Three Burning Question ahead of Oklahoma State’s Matchup against TCU

Oklahoma State is on the road this weekend for a Top 15 tilt with TCU. Two unbeaten Big 12 teams will enter; one will leave. The team that comes out with the W will head into late October as the frontrunner in the Big 12 title race.

If the Cowboys would like to make the trip back from Fort Worth in the Big 12’s driver’s seat, they’ll need to have a good answer for these three questions.

Can OSU Slow Down TCU’s Offense?

The faces may look familiar, but this is not the same TCU team that Oklahoma State thumped 63-17 last season. Armed with Sonny Dyke’s new offense, the Horned Frogs have gone from averaging 28.7 points per game last year to leading the Big 12 at 46.4 through five games. And they’re doing it with pretty much the same key contributors.

Fourth-year Max Duggan is off to the best start of his career. Kendre Miller has taken a step forward as RB1 after Zach Evans left for Ole Miss. And TCU’s top three receivers from last year (Quentin Johnston, Taye Barber and Derius Davis) are TCU’s top three receivers so far this year.

The Cowboys’ defense has its own holdovers from a dominant unit last season but turnover in the back end has left OSU suspectable to giving up big plays. The Cowboys are ninth in the league (ahead of only Oklahoma’s defense) in plays allowed of 10 yards or more. Last season, OSU ranked second in the Big 12 in that department.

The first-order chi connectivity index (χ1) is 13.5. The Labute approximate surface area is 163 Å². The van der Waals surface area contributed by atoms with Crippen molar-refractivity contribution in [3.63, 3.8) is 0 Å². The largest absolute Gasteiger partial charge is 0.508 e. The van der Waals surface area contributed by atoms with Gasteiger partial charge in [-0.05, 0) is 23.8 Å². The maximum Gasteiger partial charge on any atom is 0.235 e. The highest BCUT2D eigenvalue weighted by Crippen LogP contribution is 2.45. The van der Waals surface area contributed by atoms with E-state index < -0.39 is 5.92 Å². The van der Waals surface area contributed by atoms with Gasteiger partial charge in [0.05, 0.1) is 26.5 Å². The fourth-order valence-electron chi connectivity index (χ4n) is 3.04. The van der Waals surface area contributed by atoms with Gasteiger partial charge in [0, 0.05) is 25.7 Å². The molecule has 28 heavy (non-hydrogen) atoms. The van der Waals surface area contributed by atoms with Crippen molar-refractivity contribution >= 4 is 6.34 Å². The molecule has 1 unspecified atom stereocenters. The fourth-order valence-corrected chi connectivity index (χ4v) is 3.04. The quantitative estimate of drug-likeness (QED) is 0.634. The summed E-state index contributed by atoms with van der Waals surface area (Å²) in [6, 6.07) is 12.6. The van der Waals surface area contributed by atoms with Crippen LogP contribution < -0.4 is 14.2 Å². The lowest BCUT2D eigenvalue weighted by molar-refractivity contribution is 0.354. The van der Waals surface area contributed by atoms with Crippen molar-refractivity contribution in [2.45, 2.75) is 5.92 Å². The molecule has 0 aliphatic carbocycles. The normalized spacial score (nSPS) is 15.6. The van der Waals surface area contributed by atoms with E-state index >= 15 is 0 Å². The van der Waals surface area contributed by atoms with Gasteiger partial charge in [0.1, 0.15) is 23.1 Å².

Who Can Play from Behind?

The Cowboys have gotten off to great starts so far this season. Last week’s comeback win over Texas Tech represented the first time OSU trailed at halftime all year. But the Horned Frogs have been even better at staying ahead.

TCU trailed for all of 1:07 of game time during the third quarter in the win over Kansas last week. It was the Horned Frogs’ first deficit since their season opener against Colorado. They’ve trailed for a total of 16:31 in five 60-minute games.

Falling behind by a 10 in the first half isn’t a death sentence for either of these teams. Each boasts a high-powered offense capable of staging a comeback. But any ground lost puts that much more pressure on a defense to limit those momentum-swinging big plays (as mentioned above) and to be able to get off the field on third downs.

Can OSU Stay Steady on Third Downs?

The Pokes have picked up where they left off last year when it comes to getting off the field on third down. OSU has led the conference in third-down defense going on three years. That skill will be paramount to the Cowboys coming home with a road win on Saturday.

Duggan and TCU are currently converting third downs at a clip of 49.2 percent, which is good for third in the league. It makes them the best third-down offense the Cowboys have faced thus far in 2022.

A Note on Fourth Downs

A key to success on third downs is having some notion of what an offense will do on fourth down. Depending on how you look at it, the Cowboys should get a break on that front this week.

After facing Baylor and Texas Tech — the Big 12’s two most aggressive fourth-down teams — the Pokes should be able to employ a more traditional strategy on the third down.

Sonny Dykes seems to be more like-minded to Gundy than Dave Aranda. TCU is T-7th in the league only having attempted eight fourth downs in five games. For reference, Baylor has attempted 16 in five games and Texas Tech has gone for it 25 times in six. OSU is the lowest, having attempted just three.